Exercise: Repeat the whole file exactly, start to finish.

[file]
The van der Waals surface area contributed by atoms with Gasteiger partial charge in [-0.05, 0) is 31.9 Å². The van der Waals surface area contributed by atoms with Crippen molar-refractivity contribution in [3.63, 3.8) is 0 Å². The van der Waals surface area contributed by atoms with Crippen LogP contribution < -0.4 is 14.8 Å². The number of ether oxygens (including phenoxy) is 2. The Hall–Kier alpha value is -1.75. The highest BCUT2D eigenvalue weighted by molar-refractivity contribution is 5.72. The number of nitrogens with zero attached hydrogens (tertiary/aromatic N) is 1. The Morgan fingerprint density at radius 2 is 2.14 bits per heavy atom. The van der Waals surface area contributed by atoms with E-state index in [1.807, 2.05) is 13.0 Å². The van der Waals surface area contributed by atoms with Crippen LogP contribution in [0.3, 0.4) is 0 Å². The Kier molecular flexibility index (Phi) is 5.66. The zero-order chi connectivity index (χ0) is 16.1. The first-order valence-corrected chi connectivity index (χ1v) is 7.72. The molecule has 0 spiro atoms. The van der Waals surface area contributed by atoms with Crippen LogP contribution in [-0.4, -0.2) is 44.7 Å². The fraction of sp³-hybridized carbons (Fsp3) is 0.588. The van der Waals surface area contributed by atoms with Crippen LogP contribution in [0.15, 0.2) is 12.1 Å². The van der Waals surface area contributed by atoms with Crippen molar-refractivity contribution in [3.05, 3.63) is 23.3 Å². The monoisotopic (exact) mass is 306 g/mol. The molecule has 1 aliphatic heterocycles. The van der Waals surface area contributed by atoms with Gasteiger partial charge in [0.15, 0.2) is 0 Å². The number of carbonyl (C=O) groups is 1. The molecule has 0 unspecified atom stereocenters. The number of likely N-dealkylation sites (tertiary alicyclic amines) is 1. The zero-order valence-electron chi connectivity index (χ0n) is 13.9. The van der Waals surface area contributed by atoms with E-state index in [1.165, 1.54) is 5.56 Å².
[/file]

The van der Waals surface area contributed by atoms with Gasteiger partial charge in [-0.05, 0) is 31.9 Å². The van der Waals surface area contributed by atoms with Crippen molar-refractivity contribution in [3.63, 3.8) is 0 Å². The van der Waals surface area contributed by atoms with Crippen LogP contribution < -0.4 is 14.8 Å². The number of ether oxygens (including phenoxy) is 2. The Hall–Kier alpha value is -1.75. The highest BCUT2D eigenvalue weighted by molar-refractivity contribution is 5.72. The number of nitrogens with zero attached hydrogens (tertiary/aromatic N) is 1. The Morgan fingerprint density at radius 2 is 2.14 bits per heavy atom. The van der Waals surface area contributed by atoms with E-state index in [1.807, 2.05) is 13.0 Å². The van der Waals surface area contributed by atoms with Crippen LogP contribution in [0.3, 0.4) is 0 Å². The Kier molecular flexibility index (Phi) is 5.66. The zero-order chi connectivity index (χ0) is 16.1. The first-order valence-corrected chi connectivity index (χ1v) is 7.72. The molecule has 0 spiro atoms. The van der Waals surface area contributed by atoms with Crippen LogP contribution in [-0.4, -0.2) is 44.7 Å². The fraction of sp³-hybridized carbons (Fsp3) is 0.588. The van der Waals surface area contributed by atoms with Crippen LogP contribution in [0.15, 0.2) is 12.1 Å². The van der Waals surface area contributed by atoms with Crippen molar-refractivity contribution in [3.05, 3.63) is 23.3 Å². The monoisotopic (exact) mass is 306 g/mol. The molecule has 1 aliphatic heterocycles. The van der Waals surface area contributed by atoms with Gasteiger partial charge in [0.15, 0.2) is 0 Å². The number of carbonyl (C=O) groups is 1. The molecule has 0 unspecified atom stereocenters. The number of likely N-dealkylation sites (tertiary alicyclic amines) is 1. The zero-order valence-electron chi connectivity index (χ0n) is 13.9. The van der Waals surface area contributed by atoms with E-state index in [1.165, 1.54) is 5.56 Å².